Aligned with these pieces are a series of creative efforts that are either inspired by Ballard’s characteristic themes or that actually feature him, in some way, as a character. The most striking of these is an excerpt from Jeremy Reed and Audrey Szasz’s conceptual novel, Plan for the Abduction of J.G. Ballard (2019), which consists of a series of brief, illustrated quasi-chapters in which the authors, by turns, imagine Ballard in various odd contexts: dropping acid, having fetishistic or virtual sex, jaunting through parallel universes. Lawrence Russell’s “Soho Jake: The Gun in the Piano” and Maxim Jakubowski’s “The Beach Hunters” are short stories that explore classic Ballardian obsessions in a hardboiled style borrowed from noir fiction, reminding us just how deeply the author was influenced by this tradition himself, as evidenced by his late series of novels—e.g., Cocaine Nights (1996)—that explore the psychopathology of criminal transgression. Paul A. Green’s “The Final Analysis” is a rather silly first-person narrative of a patient who is psychoanalyzed by “Dr. Ballard,” while Stephen E. Andrews’s “Saucer Occupant” is an intermittently engaging creative memoir that blends Ballard (and New Wave sf more generally) with the tabloid fantasies of UFOlogy. Editor McGrath’s own contribution, a vivid vignette of entropic breakdown in a luxury condo building, reads like an outtake from Ballard’s High-Rise

The book also gathers creative work in different media, such as Pippa Tandy’s “Trainsformations,” a series of overdeveloped photos of exurban hinterlands taken from the windows of a speeding train at dusk, and Sam Scoggins’s “Views of the Uncanny Valley,” a cluster of “landscape photographs” digitally produced by a Generative Adversarial Network. The blurry and/or virtual landscapes captured in these two pieces recapitulate the spatial obsessions of Ballard in striking new contexts. Like Scroggins’s piece, Andrew C. Wenaus’s essay “Coping with Zero to a Million Decimals” shows how much Ballard has inspired contemporary digital artists and web designers—here the “Twitterbot” experiments of Mike Bonsell, who uses AI technology to evoke the author’s distinctive ideas and prose style. Bonsell’s Twitter account @JGB_Sentences, for example, generates, twice per day, new “Ballardian” lines, which capture the author’s tone and syntax with uncanny accuracy.

The remaining handful of pieces are of largely biographical interest, including a “lost” interview with Ballard that appeared in a 1969 issue of the Illustrated London News and a short story written by a childhood friend of Ballard in 1930s Shanghai. These items are at best intriguing ephemera; more affecting is a photo essay by Karolina Urbaniak that chronicles her trip with Ballard’s daughter, Fay, to revisit the family home in Shepperton, a suburb just outside London. Interleaved with snapshots of the house and surrounding neighborhood are Fay’s fond recollections of her father in various cozily domestic scenes—drinking a beer, walking the dog, and other mundane behaviors that effectively humanize this rather strange and forbidding man. My favorite piece in the volume is an essay by Dominika Oramus—author of the excellent study, Grave New World: The Decline of the West in the Fiction of J.G. Ballard (2015), which I reviewed in the July 2016 issue of this journal—that explores Ballard’s friendship with Angela Carter and the similarities between their brilliantly original works of surrealistic science fiction. One of the first classes I taught at the University of Iowa, way back in the mid-1990s, brought together the work of Ballard and Carter, so it is nice to have my sense of their mutual affinity confirmed in this lovely little essay.—Rob Latham, Twentynine Palms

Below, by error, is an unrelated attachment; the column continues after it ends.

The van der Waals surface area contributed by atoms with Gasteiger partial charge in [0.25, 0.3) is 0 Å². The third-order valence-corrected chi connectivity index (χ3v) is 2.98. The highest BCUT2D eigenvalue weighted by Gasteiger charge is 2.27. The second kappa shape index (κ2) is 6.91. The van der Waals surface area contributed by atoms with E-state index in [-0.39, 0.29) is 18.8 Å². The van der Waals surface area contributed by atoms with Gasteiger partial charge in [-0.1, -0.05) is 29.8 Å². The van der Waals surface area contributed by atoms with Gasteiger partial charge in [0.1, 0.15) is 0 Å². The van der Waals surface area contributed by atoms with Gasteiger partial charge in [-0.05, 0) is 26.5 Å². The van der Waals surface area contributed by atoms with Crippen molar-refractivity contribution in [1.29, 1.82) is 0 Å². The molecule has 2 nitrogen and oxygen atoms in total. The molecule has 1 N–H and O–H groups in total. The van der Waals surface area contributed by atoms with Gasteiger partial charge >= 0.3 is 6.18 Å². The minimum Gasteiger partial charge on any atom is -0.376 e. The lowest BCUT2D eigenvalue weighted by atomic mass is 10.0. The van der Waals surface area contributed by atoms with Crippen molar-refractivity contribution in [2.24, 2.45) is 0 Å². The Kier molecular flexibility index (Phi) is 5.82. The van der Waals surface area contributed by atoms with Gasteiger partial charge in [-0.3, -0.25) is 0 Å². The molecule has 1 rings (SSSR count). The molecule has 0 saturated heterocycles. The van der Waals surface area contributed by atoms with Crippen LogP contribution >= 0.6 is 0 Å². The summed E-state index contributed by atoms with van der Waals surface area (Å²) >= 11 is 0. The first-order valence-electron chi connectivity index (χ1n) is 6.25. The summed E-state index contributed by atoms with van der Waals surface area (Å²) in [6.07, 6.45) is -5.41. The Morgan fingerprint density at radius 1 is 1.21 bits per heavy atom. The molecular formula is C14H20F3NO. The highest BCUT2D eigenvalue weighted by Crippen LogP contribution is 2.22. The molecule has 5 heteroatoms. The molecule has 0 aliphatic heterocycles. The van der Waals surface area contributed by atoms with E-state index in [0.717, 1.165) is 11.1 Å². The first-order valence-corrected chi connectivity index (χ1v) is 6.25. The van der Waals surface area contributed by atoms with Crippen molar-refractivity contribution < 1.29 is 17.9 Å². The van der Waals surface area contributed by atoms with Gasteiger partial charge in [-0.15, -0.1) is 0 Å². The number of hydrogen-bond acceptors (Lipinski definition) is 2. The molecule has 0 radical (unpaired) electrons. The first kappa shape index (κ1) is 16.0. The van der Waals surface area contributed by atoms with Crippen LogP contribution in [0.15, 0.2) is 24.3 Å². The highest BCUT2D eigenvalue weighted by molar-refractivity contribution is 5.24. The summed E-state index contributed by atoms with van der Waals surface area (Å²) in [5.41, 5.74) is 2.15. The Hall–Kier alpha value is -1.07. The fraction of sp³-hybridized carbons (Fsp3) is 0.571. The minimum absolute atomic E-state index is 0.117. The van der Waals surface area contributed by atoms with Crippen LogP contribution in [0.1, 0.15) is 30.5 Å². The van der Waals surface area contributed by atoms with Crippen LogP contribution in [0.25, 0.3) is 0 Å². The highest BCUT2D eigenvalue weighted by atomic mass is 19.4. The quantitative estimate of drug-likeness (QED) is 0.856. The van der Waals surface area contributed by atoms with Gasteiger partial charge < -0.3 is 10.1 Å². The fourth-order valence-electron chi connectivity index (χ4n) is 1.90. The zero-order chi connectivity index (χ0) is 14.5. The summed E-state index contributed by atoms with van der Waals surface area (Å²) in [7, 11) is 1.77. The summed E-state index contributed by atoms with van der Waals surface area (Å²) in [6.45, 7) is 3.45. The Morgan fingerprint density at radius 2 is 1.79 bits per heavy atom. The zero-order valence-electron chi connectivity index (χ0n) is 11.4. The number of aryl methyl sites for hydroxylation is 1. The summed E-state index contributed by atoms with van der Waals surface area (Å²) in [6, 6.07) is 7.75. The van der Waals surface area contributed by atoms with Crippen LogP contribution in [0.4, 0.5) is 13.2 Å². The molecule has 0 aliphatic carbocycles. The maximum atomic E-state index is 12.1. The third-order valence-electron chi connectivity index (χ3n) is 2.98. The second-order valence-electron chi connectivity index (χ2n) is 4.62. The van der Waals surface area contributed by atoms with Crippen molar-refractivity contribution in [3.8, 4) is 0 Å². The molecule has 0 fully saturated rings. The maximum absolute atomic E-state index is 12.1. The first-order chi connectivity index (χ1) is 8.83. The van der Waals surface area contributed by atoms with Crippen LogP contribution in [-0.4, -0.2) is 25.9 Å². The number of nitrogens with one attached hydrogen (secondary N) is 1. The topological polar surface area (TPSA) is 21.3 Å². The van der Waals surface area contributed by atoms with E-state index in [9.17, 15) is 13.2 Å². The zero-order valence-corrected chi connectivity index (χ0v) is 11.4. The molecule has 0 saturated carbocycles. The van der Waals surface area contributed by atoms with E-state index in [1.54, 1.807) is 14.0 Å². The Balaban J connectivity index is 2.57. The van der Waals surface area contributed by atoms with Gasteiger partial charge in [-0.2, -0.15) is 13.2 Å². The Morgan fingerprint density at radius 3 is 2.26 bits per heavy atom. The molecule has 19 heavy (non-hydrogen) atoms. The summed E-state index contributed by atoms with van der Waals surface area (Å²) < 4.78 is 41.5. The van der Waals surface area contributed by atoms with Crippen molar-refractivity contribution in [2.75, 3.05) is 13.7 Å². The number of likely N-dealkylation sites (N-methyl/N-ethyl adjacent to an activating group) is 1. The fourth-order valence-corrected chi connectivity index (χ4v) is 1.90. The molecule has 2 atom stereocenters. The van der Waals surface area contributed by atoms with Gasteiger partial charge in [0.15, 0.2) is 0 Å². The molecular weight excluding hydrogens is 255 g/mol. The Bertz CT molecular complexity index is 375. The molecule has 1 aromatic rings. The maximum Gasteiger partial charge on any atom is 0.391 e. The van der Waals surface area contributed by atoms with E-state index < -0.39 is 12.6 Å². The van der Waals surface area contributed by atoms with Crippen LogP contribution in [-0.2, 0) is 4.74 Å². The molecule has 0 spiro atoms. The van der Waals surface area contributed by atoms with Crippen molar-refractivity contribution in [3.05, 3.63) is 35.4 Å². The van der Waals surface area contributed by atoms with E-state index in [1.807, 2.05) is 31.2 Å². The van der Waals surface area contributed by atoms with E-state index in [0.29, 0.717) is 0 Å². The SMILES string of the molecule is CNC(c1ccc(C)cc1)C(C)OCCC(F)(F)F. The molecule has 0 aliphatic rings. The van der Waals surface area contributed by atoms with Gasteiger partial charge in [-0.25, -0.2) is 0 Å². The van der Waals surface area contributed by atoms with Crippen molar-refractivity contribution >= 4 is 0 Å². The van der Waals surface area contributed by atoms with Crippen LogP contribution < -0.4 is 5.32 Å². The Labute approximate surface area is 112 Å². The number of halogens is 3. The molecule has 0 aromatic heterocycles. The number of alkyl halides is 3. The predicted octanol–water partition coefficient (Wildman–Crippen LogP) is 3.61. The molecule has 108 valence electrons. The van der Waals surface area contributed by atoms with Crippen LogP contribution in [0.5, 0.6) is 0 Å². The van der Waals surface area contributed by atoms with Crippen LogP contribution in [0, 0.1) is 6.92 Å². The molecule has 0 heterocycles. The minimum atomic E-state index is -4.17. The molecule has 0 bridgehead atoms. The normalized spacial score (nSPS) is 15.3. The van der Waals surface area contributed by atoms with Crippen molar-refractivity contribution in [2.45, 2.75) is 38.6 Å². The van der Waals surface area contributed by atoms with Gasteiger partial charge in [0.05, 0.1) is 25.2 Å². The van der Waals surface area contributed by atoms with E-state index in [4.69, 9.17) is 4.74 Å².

Giant Spiders and Zombie Moms: A Guide to Posthuman Science Fiction.

Simona Micali. Towards a Posthuman Imagination in Literature and Media: Monsters, Mutants, Aliens, Artificial Beings. Oxford, UK: Peter Lang, 2019. xii+246 pp. $60.95 pbk.

Towards a Posthuman Imagination is a spectacular occasion for sf enthusiasts to thicken their reading and watching lists. Simona Micali tailors her claims around a robust net of textual evidence that inevitably induces readers to review the classics and to dive into many new texts. This unique handbook to posthuman sf provides readers with a detailed taxonomy of non-human figures while problematizing those same categories. Far from being a mere list of typologies of monsters, Micali’s book focuses on those narratives where the distinction between human and non-human is not linear and dichotomous, but rather blurry and thought-provoking. While if a “giant spider must obviously be killed,” it is also true that “shooting our mother who has changed into a zombie and is trying to bite us on the neck will raise plenty of moral problems” (16). The distance between the giant spider and the zombie mom—the discrepancy between these two non-human figures—is the subject of Simona Micali’s study.

The book consists of five chapters. The introduction presents the main theses, while the remaining four are devoted to as many non-human categories: the subhuman, the alien, the simulacrum, and the posthuman. Micali’s central argument is that the system of non-human creatures in sf is “an articulated reflection, and challenge to, anthropocentrism” (20): sf can either confirm the anthropocentric paradigm, nullify it, or question “its premises or its implications” (24). Micali is most interested in this last group. The book goes on to offer interpretations of works that deal with anthropocentrism problematically, and she points out numerous instances in which distinguishing the human from the not-human is easier said than done. Reflecting on the human/Other boundary, she moves from the less-than-human creatures of the first chapters to the posthuman figures of her last one, in which the posthuman is no longer “a figure of the non-human Other” but rather “a figure of the human as (an)Other”(30; emphasis in original).